pthread_setcancelstate, pthread_setcanceltype - set cancelability state
       and type

       #include <pthread.h>

       int pthread_setcancelstate(int state, int *oldstate);
       int pthread_setcanceltype(int type, int *oldtype);

       Compile and link with -pthread.

       The pthread_setcancelstate() sets the cancelability state of the calling
       thread to the value given in state.  The previous cancelability state of
       the thread is returned in the buffer pointed to by oldstate.  The state
       argument must have one of the following values:

              The thread is cancelable.  This is the default cancelability state
              in all new threads, including the initial thread.  The thread's
              cancelability type determines when a cancelable thread will
              respond to a cancellation request.

              The thread is not cancelable.  If a cancellation request is
              received, it is blocked until cancelability is enabled.

       The pthread_setcanceltype() sets the cancelability type of the calling
       thread to the value given in type.  The previous cancelability type of
       the thread is returned in the buffer pointed to by oldtype.  The type
       argument must have one of the following values:

              A cancellation request is deferred until the thread next calls a
              function that is a cancellation point (see pthreads(7)).  This is
              the default cancelability type in all new threads, including the
              initial thread.

              Even with deferred cancellation, a cancellation point in an
              asynchronous signal handler may still be acted upon and the effect
              is as if it was an asynchronous cancellation.

              The thread can be canceled at any time.  (Typically, it will be
              canceled immediately upon receiving a cancellation request, but
              the system doesn't guarantee this.)

       The set-and-get operation performed by each of these functions is atomic
       with respect to other threads in the process calling the same function.

       On success, these functions return 0; on error, they return a nonzero
       error number.

       The pthread_setcancelstate() can fail with the following error:

       EINVAL Invalid value for state.

       The pthread_setcanceltype() can fail with the following error:

       EINVAL Invalid value for type.

       For an explanation of the terms used in this section, see attributes(7).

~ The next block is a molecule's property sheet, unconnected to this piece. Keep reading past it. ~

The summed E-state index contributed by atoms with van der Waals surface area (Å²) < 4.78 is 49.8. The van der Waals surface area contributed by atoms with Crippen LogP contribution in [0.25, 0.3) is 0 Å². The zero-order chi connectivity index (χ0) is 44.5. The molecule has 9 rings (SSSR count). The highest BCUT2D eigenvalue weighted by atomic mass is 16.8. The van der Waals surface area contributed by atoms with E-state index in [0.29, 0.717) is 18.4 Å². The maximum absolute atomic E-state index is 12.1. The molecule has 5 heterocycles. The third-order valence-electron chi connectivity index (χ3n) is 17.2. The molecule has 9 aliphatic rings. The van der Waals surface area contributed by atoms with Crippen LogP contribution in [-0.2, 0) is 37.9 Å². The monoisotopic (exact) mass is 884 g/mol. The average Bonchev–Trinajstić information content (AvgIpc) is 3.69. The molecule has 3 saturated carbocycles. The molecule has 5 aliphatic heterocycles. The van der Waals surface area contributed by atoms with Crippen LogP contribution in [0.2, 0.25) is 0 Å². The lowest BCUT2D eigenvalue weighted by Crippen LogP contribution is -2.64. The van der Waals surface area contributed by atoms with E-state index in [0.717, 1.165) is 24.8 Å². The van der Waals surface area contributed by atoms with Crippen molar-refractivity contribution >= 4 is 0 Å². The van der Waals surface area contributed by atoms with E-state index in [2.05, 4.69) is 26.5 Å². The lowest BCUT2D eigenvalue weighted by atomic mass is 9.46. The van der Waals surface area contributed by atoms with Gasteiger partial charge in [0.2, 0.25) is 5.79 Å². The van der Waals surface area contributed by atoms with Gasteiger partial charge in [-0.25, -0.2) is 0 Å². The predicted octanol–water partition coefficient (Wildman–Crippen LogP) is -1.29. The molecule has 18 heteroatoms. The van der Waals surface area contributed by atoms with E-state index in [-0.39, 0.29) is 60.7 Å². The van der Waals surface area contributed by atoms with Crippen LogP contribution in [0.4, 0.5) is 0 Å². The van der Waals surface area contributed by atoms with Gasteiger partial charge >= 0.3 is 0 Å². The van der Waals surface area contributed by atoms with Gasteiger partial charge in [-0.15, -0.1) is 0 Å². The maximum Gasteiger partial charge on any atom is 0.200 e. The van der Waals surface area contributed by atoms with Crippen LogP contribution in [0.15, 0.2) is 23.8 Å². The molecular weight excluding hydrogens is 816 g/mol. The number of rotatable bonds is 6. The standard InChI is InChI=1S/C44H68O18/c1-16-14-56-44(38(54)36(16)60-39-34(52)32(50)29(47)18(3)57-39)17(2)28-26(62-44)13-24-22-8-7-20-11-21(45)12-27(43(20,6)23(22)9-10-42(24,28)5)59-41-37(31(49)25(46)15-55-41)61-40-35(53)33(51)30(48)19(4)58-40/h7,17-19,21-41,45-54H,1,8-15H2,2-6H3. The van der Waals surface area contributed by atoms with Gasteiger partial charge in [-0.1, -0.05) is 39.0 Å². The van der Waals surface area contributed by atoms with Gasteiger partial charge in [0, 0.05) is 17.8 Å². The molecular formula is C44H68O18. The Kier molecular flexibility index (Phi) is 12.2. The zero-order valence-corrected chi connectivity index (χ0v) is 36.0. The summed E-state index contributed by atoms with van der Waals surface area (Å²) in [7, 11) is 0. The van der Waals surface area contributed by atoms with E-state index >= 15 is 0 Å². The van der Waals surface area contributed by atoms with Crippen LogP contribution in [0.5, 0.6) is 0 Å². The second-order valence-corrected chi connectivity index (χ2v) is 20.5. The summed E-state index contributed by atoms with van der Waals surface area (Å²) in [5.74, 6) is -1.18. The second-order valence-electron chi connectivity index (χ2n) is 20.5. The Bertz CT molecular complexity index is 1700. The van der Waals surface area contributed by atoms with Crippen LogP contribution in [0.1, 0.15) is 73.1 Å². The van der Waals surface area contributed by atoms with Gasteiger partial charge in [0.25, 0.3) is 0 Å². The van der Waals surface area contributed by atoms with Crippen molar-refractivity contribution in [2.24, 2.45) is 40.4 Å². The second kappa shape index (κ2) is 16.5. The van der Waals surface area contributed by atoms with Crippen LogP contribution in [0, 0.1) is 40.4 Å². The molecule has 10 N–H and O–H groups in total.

│Interface                               Attribute           Value   │
       │pthread_setcancelstate(),               │ Thread safety       │ MT-Safe │
       │pthread_setcanceltype()                 │                     │         │
       │pthread_setcancelstate(),               │ Async-cancel safety │ AC-Safe │
       │pthread_setcanceltype()                 │                     │         │

       POSIX.1-2001, POSIX.1-2008.

       For details of what happens when a thread is canceled, see

       Briefly disabling cancelability is useful if a thread performs some
       critical action that must not be interrupted by a cancellation request.
       Beware of disabling cancelability for long periods, or around operations
       that may block for long periods, since that will render the thread
       unresponsive to cancellation requests.

   Asynchronous cancelability
       Setting the cancelability type to PTHREAD_CANCEL_ASYNCHRONOUS is rarely
       useful.  Since the thread could be canceled at any time, it cannot safely
       reserve resources (e.g., allocating memory with malloc(3)), acquire
       mutexes, semaphores, or locks, and so on.  Reserving resources is unsafe
       because the application has no way of knowing what the state of these
       resources is when the thread is canceled; that is, did cancellation occur
       before the resources were reserved, while they were reserved, or after
       they were released?  Furthermore, some internal data structures (e.g.,
       the linked list of free blocks managed by the malloc(3) family of
       functions) may be left in an inconsistent state if cancellation occurs in
       the middle of the function call.  Consequently, clean-up handlers cease
       to be useful.

       Functions that can be safely asynchronously canceled are called async-
       cancel-safe functions.  POSIX.1-2001 and POSIX.1-2008 require only that
       pthread_cancel(3), pthread_setcancelstate(), and pthread_setcanceltype()
       be async-cancel-safe.  In general, other library functions can't be
       safely called from an asynchronously cancelable thread.

       One of the few circumstances in which asynchronous cancelability is
       useful is for cancellation of a thread that is in a pure compute-bound

   Portability notes
       The Linux threading implementations permit the oldstate argument of
       pthread_setcancelstate() to be NULL, in which case the information about
       the previous cancelability state is not returned to the caller.  Many
       other implementations also permit a NULL oldstat argument, but POSIX.1
       does not specify this point, so portable applications should always
       specify a non-NULL value in oldstate.  A precisely analogous set of
       statements applies for the oldtype argument of pthread_setcanceltype().

       See pthread_cancel(3).

       pthread_cancel(3), pthread_cleanup_push(3), pthread_testcancel(3),

       This page is part of release 5.11 of the Linux man-pages project.  A
       description of the project, information about reporting bugs, and the
       latest version of this page, can be found at

Linux                              2021-03-22          PTHREAD_SETCANCELSTATE(3)